A few years ago, Nationwide identified three technology principles it needed to support its North Star vision. The first was it needed its systems to be open to ensure seamless interactions with partner systems.
Second, it needed to automate as many clerical processes handled by humans as it could to improve speed and accuracy. Such a platform needed to be intelligent by design. “We needed it to learn as it went, and we needed it to be able to start to make decisions and predict things faster,” Fowler said.
Third, the platform needed to be adaptable to whichever channel its customers demanded. “We couldn’t force them down any one given route,” he said.
Nationwide adopted Oracle’s cloud-based customer experience and policy administration applications. “Their whole suite of products come together in a way that just was a dead-on match for how we thought about the strategy of where we’re headed,” Fowler said.
Once Nationwide’s senior management team defined the broad strategy, it was up to each division to tailor the cloud platform to their particular lines of business.
Fowler’s team implemented standard systems of record for the operations team, as well as a knowledge management system used by a cross-LOB shared services team. With the knowledge management system, all customer-facing associates are armed with everything they need to know about each member, and they’re even fed suggestions on what to say. Automated actions kick in when circumstances demand it.
“It goes back to this: ‘How do I digitize the ordinary, humanize the extraordinary?’” Fowler said. “We want natural language processing to be able to pick up on whatever the caller is calling about, texting about, or emailing about and automatically provide in-context knowledge back to the representative dealing with the customer.”
“Now you’ve got this engine that’s available for our business units to really drive new products, services, and experiences for their customers. So, where we’re headed is from a top-down approach to one that’s driven by individual business units.” Fowler said.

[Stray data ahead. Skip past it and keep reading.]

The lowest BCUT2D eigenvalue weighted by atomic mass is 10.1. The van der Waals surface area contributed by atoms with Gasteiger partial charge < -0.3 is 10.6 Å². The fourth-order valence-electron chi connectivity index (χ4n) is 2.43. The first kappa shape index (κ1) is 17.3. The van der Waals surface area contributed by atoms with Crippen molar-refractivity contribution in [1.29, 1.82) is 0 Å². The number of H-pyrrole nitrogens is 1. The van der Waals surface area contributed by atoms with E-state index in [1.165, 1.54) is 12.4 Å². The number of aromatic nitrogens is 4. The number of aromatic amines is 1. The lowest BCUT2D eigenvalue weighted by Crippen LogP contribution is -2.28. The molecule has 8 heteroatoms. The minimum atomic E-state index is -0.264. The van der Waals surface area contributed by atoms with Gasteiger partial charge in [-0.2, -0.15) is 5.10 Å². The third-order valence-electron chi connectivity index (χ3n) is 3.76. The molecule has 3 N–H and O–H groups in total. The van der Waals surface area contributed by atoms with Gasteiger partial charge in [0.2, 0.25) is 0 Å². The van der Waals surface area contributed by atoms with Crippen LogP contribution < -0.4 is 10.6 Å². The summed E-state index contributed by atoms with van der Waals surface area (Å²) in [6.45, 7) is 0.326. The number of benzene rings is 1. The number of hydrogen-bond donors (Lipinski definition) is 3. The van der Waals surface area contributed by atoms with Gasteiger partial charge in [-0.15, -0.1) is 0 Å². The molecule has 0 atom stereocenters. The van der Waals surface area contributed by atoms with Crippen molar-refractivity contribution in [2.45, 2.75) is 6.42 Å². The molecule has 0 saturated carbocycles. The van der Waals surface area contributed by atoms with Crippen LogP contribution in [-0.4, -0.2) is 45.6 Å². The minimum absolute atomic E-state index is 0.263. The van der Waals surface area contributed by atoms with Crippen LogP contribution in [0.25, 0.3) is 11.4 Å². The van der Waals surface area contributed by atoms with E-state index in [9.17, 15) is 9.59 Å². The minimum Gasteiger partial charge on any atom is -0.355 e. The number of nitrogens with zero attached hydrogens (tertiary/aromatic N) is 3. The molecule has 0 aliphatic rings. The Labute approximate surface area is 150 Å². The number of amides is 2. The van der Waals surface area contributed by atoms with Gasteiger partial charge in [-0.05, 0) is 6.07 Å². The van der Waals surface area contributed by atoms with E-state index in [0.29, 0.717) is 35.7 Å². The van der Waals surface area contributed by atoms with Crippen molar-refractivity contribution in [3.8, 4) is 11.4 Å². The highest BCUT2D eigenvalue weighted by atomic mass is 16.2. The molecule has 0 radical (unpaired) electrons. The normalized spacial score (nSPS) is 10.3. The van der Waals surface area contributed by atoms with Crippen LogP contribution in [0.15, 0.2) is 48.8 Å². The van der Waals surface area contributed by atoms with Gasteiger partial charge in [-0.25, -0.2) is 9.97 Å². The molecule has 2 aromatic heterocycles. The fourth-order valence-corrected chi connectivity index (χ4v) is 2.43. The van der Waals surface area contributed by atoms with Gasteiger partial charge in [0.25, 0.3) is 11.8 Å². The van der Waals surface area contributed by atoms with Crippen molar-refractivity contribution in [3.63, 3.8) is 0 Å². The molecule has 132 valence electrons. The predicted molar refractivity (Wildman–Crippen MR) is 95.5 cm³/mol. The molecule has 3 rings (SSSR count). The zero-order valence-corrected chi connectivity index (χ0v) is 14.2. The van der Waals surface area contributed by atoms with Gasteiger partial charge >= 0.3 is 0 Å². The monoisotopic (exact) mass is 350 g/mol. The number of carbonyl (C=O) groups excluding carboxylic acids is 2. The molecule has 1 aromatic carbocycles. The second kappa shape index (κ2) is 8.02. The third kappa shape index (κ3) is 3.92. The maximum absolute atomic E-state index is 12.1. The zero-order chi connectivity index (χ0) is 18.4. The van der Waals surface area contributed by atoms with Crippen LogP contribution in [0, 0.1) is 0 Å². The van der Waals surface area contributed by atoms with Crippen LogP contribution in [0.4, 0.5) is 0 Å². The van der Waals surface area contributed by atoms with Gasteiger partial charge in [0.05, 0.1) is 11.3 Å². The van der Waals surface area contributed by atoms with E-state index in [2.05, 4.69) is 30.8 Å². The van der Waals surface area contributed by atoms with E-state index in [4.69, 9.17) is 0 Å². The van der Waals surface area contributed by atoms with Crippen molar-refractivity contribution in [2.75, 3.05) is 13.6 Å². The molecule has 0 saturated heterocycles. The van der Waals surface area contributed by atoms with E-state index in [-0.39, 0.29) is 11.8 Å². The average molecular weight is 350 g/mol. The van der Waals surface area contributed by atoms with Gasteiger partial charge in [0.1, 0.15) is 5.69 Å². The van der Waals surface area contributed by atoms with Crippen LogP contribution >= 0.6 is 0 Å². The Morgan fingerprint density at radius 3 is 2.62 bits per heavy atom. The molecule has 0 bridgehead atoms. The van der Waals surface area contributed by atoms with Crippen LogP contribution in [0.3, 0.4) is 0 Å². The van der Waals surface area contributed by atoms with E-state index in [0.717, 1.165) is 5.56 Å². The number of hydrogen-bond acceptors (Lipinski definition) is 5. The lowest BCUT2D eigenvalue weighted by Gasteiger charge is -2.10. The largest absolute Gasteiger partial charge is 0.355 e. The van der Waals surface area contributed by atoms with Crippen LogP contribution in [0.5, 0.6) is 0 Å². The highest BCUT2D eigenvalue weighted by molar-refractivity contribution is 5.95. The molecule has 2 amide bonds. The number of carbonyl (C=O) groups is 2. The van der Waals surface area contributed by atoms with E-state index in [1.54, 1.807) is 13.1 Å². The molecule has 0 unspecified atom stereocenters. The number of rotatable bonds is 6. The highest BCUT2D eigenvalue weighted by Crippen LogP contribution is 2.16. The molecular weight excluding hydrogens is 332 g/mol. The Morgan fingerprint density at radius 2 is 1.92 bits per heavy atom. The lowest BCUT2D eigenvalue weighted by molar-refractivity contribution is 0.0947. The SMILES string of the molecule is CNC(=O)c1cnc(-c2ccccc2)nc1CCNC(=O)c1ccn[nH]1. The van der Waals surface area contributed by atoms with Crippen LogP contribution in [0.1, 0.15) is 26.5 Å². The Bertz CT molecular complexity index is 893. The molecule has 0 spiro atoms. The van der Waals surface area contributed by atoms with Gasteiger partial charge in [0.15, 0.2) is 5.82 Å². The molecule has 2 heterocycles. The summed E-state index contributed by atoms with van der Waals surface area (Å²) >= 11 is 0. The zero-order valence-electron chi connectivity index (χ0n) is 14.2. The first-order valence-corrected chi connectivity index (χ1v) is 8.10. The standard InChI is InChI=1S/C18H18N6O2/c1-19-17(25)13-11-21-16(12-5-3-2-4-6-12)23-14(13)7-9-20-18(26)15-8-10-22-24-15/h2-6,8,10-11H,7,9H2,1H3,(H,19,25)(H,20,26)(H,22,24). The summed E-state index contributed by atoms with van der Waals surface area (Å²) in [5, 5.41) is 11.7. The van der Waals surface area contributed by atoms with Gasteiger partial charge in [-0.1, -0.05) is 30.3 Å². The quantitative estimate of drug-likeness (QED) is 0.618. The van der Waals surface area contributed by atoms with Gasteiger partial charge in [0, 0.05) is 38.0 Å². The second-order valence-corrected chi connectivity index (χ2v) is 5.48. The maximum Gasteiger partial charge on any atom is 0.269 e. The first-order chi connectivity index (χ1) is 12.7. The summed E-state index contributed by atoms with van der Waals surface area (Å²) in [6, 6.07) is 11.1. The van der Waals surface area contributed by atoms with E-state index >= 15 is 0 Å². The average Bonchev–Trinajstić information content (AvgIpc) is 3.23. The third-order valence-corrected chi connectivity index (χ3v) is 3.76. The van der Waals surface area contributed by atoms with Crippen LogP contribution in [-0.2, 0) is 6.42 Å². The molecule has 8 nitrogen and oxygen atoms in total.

For Nationwide’s auto insurance business, for example, that may mean creating a claims system that eliminates all manual intervention. For life insurance, it may be using AI to replace blood tests to help determine life expectancy.
According to Fowler, 50% of all auto insurance cases are now handled by intelligent bots, which are used to make repair cost estimates, determine payouts, and route rental cars to a customer. This means associates “aren’t doing the clerical side of the job; they’re doing the direction side of the job and the empathy side of the job.”
Empathy is what sets it all apart
Nationwide sees the combination of automation and hyper-personalization as the crux of its competitive advantage, Fowler said.
“Using all of the streaming data that we have, tied to the processes through our ecosystem, lets us create these really individualized experiences for customers,” he said. “The second piece is the ability to create bionic team members, where an individual associate serving a customer has a team of bots performing all of the mundane work in a very rapid way. That way, our associates can create the best experience possible for members when they need to interact with us.”
Shore, Nationwide’s chief customer officer, said: “We want it to be simple and convenient to do ordinary things like renewing a policy so agents can focus on empathy.” Empathy enhanced with bionic technology.
About Michael Hickins
Michael Hickins is Senior Director at Oracle.